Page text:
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Home sales slide in March

Sales of existing homes fell 3 percent from February to March, but activity with lower-priced units may be picking up.

A foreclosed home in South Los Angeles is on the market. Lenders filed a record number of mortgage default notices against California homeowners in the first three months of the year, according to MDA Data Quick, a housing research organization La Jolla, Calif.

Aurelia Ventura/Newscom

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A spring season of strong sales is crucial for the housing market. But so far, there are still more "for sale" signs than sold signs.

In the latest indication that the housing market is not snapping back, sales of existing homes fell 3 percent in March to 4.57 million units, after rising in February, the National Association of Realtors (NAR) reported. Also, home prices keep slipping, falling 12.4 percent from March 2008, according to the NAR.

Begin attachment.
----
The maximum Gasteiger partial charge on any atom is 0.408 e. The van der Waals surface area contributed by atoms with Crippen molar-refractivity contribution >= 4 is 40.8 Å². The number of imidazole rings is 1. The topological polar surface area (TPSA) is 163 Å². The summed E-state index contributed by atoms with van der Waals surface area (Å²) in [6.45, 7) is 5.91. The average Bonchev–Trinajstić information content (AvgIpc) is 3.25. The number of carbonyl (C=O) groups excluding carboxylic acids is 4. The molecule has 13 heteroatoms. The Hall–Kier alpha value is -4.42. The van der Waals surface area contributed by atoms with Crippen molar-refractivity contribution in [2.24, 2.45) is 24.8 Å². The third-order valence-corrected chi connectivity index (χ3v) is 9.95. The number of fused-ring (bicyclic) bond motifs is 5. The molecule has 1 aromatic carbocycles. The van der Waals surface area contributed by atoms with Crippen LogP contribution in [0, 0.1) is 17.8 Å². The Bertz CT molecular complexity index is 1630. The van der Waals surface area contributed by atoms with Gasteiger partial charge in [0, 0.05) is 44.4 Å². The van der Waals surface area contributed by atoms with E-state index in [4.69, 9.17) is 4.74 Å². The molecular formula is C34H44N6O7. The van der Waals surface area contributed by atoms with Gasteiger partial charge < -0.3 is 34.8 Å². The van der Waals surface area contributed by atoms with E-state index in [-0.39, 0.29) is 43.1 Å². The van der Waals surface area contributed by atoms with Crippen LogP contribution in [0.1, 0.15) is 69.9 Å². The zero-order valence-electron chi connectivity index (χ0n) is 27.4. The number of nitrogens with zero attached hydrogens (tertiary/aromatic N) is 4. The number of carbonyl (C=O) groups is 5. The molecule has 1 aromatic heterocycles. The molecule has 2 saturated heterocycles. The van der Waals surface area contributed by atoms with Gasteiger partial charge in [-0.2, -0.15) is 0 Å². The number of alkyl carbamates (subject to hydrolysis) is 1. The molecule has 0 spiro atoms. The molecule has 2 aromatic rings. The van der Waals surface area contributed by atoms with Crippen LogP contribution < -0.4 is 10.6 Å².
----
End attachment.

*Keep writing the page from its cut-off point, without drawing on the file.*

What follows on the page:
However, it appears that first-time buyers are stepping in, attracted by lower home prices and near-record low mortgages.

The decline in the housing market is one of the factors weighing on the economy. As Americans watch the value of their homes decline and their neighbors struggle to sell their homes, they tend to be more conservative in their spending habits. When losses in the stock market are also considered, Americans’ average household wealth dropped 18 percent last year, or the equivalent of their annual income.

“When you’re poor, you don’t spend as much money,” says David Wyss, chief economist at Standard & Poor’s in New York. “And we’re seeing a sharp reduction in spending.”

Despite the fall in the housing numbers for March, there appears to be more activity in lower-priced units. In fact, first-time buyers accounted for 53 percent of transactions, a NAR survey of realtors found last month. Many of the buyers, which tend to go for lower-priced units, appear to be in three states: California, Arizona, and Nevada.


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